8 September 2000

SCOTTISH grain farmers are being told that 80/t is now the top spot price for malting barley, despite a potential shortfall.

There has been little progress with our barley harvest in the past week because of heavy rain and there are now worries about quality, said Bruce Ferguson, Dalgety sales manager. But I think farmers should not expect any local scarcity to raise prices. Maltsters can purchase plenty of English barley at 80.

Ian Simpson of Glencore Grain said the quality of the Scottish crop was holding up remarkably well. There will not be much fall out although there is a lot of grain still to harvest in the north-east. The 80/t spot price is for barley of up to 1.55% nitrogen, under 19% moisture, and with screenings of less than 10%. Apart from the moisture content, there has been no difficulty, so far, meeting the other demands.

Elsewhere, prices are typically 75-80/t ex-farm for top quality Optic and Chariot, says Michael Banks of Banks Agriculture. Up to 90% of spring barley is making the grade, compared with 60% last year, so there is a potential oversupply.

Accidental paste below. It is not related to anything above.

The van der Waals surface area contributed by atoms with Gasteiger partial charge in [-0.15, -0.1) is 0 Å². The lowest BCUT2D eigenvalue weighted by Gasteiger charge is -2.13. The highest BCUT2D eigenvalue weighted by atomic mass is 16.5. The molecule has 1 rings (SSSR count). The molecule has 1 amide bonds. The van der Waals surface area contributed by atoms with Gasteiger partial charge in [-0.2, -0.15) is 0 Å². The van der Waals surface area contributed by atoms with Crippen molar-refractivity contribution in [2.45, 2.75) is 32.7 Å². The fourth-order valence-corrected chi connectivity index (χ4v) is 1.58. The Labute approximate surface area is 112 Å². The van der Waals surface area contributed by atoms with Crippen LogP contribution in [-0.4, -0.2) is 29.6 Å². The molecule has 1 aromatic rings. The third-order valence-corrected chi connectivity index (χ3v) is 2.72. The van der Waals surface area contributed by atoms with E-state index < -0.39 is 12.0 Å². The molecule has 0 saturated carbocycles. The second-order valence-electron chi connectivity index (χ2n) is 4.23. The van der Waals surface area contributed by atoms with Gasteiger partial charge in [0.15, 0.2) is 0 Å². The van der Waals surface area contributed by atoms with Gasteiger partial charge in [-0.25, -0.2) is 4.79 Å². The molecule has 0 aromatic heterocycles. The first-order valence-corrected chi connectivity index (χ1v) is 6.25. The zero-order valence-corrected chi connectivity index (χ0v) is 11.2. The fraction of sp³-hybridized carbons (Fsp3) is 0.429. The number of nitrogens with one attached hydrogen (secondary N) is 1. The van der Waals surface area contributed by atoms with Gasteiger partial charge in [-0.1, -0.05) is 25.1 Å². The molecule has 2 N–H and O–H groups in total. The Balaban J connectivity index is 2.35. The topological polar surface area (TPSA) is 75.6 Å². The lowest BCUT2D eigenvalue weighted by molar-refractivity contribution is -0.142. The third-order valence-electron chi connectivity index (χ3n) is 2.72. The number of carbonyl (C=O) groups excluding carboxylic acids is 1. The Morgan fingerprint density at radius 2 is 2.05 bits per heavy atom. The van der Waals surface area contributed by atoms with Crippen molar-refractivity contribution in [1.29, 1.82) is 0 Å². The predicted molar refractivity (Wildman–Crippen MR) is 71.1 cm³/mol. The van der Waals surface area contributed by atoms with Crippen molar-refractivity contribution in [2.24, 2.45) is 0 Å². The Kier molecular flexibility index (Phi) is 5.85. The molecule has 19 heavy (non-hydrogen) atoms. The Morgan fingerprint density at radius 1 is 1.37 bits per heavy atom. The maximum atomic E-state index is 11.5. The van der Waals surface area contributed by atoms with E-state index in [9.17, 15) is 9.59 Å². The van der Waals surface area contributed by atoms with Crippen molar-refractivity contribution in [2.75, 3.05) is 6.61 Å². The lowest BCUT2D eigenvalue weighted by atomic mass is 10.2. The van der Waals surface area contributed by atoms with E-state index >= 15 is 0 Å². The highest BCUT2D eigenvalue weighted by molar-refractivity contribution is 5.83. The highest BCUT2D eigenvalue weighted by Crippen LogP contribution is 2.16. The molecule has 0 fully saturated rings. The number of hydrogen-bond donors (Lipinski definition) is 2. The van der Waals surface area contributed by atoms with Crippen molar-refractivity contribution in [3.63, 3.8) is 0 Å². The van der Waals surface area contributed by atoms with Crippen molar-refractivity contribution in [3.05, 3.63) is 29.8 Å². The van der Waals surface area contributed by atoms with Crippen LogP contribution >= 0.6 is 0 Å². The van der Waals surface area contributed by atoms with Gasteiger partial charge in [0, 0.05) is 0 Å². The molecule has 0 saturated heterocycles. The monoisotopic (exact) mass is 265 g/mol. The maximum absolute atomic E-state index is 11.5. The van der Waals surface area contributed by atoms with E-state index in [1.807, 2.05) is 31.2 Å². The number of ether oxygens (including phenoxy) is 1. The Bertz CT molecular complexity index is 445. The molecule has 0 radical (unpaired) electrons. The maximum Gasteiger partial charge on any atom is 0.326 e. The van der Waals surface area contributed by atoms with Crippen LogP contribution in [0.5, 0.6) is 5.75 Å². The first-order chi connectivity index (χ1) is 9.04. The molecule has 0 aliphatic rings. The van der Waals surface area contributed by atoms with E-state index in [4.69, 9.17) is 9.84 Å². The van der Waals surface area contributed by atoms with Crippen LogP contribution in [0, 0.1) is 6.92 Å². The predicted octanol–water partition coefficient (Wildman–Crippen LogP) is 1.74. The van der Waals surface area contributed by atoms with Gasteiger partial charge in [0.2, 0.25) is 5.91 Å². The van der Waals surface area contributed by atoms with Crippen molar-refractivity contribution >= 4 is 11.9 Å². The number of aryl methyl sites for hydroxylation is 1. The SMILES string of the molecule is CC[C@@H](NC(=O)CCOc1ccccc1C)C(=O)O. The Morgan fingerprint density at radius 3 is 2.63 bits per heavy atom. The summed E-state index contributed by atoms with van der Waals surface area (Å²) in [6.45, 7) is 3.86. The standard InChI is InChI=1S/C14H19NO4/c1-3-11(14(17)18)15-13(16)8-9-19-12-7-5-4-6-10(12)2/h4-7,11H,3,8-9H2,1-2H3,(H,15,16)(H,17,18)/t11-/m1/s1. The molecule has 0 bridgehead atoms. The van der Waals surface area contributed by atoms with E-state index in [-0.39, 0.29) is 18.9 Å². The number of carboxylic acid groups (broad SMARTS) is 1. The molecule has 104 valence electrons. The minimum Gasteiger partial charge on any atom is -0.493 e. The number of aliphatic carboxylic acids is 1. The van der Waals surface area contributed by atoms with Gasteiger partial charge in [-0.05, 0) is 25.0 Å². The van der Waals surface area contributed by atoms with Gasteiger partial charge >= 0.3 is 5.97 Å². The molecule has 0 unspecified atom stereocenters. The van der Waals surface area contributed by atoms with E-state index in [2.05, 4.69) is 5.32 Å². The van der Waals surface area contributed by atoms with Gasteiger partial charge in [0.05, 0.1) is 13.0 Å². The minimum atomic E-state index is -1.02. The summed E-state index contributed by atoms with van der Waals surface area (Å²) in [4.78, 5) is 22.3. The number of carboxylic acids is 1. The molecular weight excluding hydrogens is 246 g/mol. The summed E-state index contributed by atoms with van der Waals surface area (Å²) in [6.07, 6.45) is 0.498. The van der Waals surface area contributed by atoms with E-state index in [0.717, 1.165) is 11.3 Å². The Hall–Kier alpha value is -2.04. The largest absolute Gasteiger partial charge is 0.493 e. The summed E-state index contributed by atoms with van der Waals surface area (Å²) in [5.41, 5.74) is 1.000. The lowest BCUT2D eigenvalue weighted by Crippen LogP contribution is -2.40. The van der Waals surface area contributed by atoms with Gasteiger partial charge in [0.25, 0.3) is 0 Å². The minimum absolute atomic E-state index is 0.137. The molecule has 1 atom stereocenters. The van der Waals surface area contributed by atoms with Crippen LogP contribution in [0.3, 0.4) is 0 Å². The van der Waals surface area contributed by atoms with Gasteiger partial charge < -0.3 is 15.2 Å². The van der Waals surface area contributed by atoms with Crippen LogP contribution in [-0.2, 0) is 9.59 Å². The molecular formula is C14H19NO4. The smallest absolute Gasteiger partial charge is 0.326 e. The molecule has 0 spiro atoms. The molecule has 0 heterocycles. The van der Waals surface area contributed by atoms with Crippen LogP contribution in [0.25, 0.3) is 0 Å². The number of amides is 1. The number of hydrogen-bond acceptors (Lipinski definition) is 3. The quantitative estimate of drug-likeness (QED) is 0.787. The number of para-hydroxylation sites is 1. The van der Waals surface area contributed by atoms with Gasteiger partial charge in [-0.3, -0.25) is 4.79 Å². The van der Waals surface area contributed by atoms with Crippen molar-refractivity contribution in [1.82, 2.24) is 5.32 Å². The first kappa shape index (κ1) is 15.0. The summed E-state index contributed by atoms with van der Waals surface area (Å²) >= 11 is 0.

All eyes are on Scotland. About 60% of the central grain belt is cut. But the north-east holds the key the final supply situation will become much clearer in the next few days.

Even at current prices, spring barley is worth 25-33% more than feed grain, he says. When barley was worth 100/t, people were very happy to take a 25% premium. Perhaps we should start to think about % a tonne, rather than s/t.

Longer term, prices look settled, barring a major problem on the world stage to boost exports. Denmark and Sweden have both reported good harvests, the French crop is mostly in good condition, and Canada is reasonable happy as it approaches the halfway mark, says Mr Banks.

People are starting to look at Australia. The next two months are crucial, though news from there is quite chirpy at the moment. But if we watch the Olympics in blazing sunshine, then they could be in for a problem.